In cycling, as in life, there are some people whose stars continually rise and Jumbo-Visma’s Wout van Aert is one such example. While Froome was hospitalised, the 24-year-old Belgian’s win in the Dauphiné’s 26.1km chrono was a pleasant surprise ahead of his Tour de France debut. Van Aert’s form might not have been in doubt, having begun the Dauphiné with a third place on stage 1, and then a runner-up finish on Tuesday’s stage behind Sam Bennett.

However, if we needed any confirmation that the three-time cycle-cross world champion is about to become a genuine force in road cycling, his time-trial win was it. When van Aert made it two from two with Thursday’s stage victory, it was merely a confirmation of his versatility.

Van Aert backs up for second Dauphine stage victory
You'll have to dust off the history books to find the last time someone backed up an ITT win with a win the very next day at a stage race but Wout van Aert did it on Stage 5 of the 2019 Criterium du Dauphine.
Yates in yellow after van Aert claims Dauphiné ITT
Adam Yates moved (Mitchelton-Scott) moved into the overall lead at the Critérium du Dauphiné following the 26.1km time-trial won by Jumbo-Visma's Wout van Aert.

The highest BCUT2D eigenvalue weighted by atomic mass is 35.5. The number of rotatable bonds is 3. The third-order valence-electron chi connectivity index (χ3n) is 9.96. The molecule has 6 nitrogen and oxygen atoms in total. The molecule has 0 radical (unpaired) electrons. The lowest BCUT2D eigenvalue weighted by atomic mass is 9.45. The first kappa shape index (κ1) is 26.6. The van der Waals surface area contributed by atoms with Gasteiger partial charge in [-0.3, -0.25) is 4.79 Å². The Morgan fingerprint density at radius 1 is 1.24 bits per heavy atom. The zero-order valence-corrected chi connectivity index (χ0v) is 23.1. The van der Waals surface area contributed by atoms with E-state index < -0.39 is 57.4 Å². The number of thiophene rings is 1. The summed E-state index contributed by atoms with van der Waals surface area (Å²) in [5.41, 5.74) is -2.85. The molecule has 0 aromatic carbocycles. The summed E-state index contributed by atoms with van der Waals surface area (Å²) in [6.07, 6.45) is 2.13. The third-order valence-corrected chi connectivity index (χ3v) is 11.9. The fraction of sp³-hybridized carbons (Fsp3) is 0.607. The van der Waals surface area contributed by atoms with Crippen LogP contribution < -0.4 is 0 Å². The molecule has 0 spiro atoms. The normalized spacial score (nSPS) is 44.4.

Van Aert’s Jumbo-Visma teammate, Steven Kruijswijk, will be one of those reconsidering his options, in the void that Froome’s absence leaves. Kruijswijk’s season to date has been nothing but impressive, but with Dylan Groenewegen commanding support for a green jersey tilt, the question of split loyalties with Jumbo-Visma remains. One almost gets the feeling that it’s the likes of van Aert, which could decide ultimate success at the Tour for Jumbo-Visma.

After eight hours of surgery, Froome may have found some comfort in the knowledge that he is on the verge of adding a seventh grand tour to his palmarès, courtesy of the downfall of Juan José Cobo. Froome finished as runner-up to Cobo at the 2011 Vuelta a España. On Thursday, the UCI announced out of the blue that Cobo was “found the retired rider guilty of an anti-doping rule violation (Use of a prohibited substance) based on abnormalities from 2009 and 2011 detected in his Biological Passport and imposed a three-year period of ineligibility on the rider.”

Cobo sanction could lead to Froome being elevated to 2011 Vuelta win
The Union Cycliste Internationale (UCI) announced Thursday evening (AEST) that the UCI Anti-Doping Tribunal has found 2011 Vuelta a Espana winner Juan José Cobo guilty of a doping violation based on biological passport variations.

A long-term case, the now-retired Cobo may yet appeal the ruling. But it’s a timely reminder that a rider’s fate is never really sealed in modern cycling. Cobo, too, throughout his career benefited from similar rulings, awarded a Tour de France stage win from 2008 when his then-teammate Leonardo Piepoli was disqualified for using Erythropoietin (EPO), CERA. Piepoli was one of four riders found to have used the blood booster during that year’s Tour, along with Riccardo Riccò who was jettisoned from the event, Bernhard Kohl and Stefan Schumacher.

A comfort for Froome, albeit a little cold after an investigation into his adverse analytical finding for salbutamol at the 2017 Vuelta was leaked to the press in stark comparison to Cobo’s case. And a reminder that the wheels of fortune, keep turning.